Products and Pricebooks vs. CPQ – what’s the difference? Which one does my sales team need?
These are questions I have heard a lot since Salesforce purchased Steelbrick CPQ at the end of 2015. This post will clear up the main differences between them, and hopefully, give you a better idea of which one you need.
At a high level, Salesforce standard Products and Pricebooks come natively with Salesforce and require no extra purchase. Salesforce CPQ (previously Steelbrick), on the other hand, is a purchasable add-on, that is installed as a package to be used either with Sales or Service Cloud.
What are Products and Pricebooks?
Products and Pricebooks allow you to create a set of Products in the system with some attributes, like Family and Description built-in. To utilize the Products, you set up a Pricebook and add Pricebook Entries for each Product. This is referred to as the Standard Pricebook.
Once the setup is complete, on an Opportunity, users can add Products to the Opportunity, which then generates the Amount of the Opportunity based on the Prices of those Products. These records exist as an object called Opportunity Products, which is kind of a junction object* between Opportunity and Pricebook Entries (note: not the Product).
*although not entirely a junction object – see this crazy diagram for reference.
Opportunity Product Related List on the Opportunity
And that’s it! Simple, and not a lot of frills come with the native functionality for Products and Pricebooks.
Now let’s talk about CPQ.
What is Salesforce CPQ?
Salesforce CPQ does use the same Product, Pricebook, and Pricebook Entries objects, as well as, the Opportunity Product object, but then it goes way beyond that in its capability – with 66 custom objects, its own set of fields, configurable settings, and logic.
The first feature to highlight is the Calculator Engine, otherwise called Quote Line Editor, or QLE for short. The QLE is the place where users are taken to select Products, provide discounts, and do any other modifications you might need to do to products. Unlike Standard Products where users just select the Products and then move on, CPQ provides a whole system for picking Products, customizing them, and then generating an Output document at the end.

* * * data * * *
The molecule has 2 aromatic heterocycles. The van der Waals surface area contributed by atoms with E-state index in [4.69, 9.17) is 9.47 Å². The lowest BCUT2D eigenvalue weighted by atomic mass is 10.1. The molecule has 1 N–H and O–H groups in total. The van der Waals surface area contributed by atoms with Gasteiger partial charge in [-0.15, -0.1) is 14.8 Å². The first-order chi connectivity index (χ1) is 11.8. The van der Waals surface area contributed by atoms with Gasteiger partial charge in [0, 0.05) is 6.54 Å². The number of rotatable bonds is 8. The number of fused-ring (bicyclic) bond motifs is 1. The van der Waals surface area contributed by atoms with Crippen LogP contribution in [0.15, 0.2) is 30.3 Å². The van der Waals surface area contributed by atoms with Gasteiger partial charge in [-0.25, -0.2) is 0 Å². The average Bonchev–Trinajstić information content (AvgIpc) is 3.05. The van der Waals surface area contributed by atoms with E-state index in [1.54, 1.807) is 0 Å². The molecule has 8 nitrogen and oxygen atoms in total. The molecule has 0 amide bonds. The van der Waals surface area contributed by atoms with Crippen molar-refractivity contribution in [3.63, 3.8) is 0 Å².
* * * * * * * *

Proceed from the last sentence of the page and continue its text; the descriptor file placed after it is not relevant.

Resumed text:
Quote Line Editor – products already selected:
Supporting the QLE are two functions that help the user for both selecting the products and for deriving the price, these are:
- Product Rules
- Price Rules
These rules provide many functionalities, so much so, I have a 15-page guide on Salesforce CPQ you can find here.
Sample Product Rule
After the user has completed working through the QLE, they then work off the Quote record, which has Quote Lines for each product selected.
At this point, the user can generate an Output document with a click of a button that will pull the data automatically from what the user has selected. By default, Salesforce CPQ provides some functionality out of the box for the Output document, however, there are about 10 objects that make up the document, which gives you quite a bit of flexibility in what you can achieve with additional configuration. Again, I am going to reference my guide as there is too much detail to go into here!
Overall, I think that you can see that Salesforce CPQ is a ‘quote-to-cash’ beast that lives on top of the original native objects and processes. Depending on your business needs, scalability requirements, and pricing & output requirements, you can make the choice of whether to purchase Salesforce CPQ or to stick with the native functionality.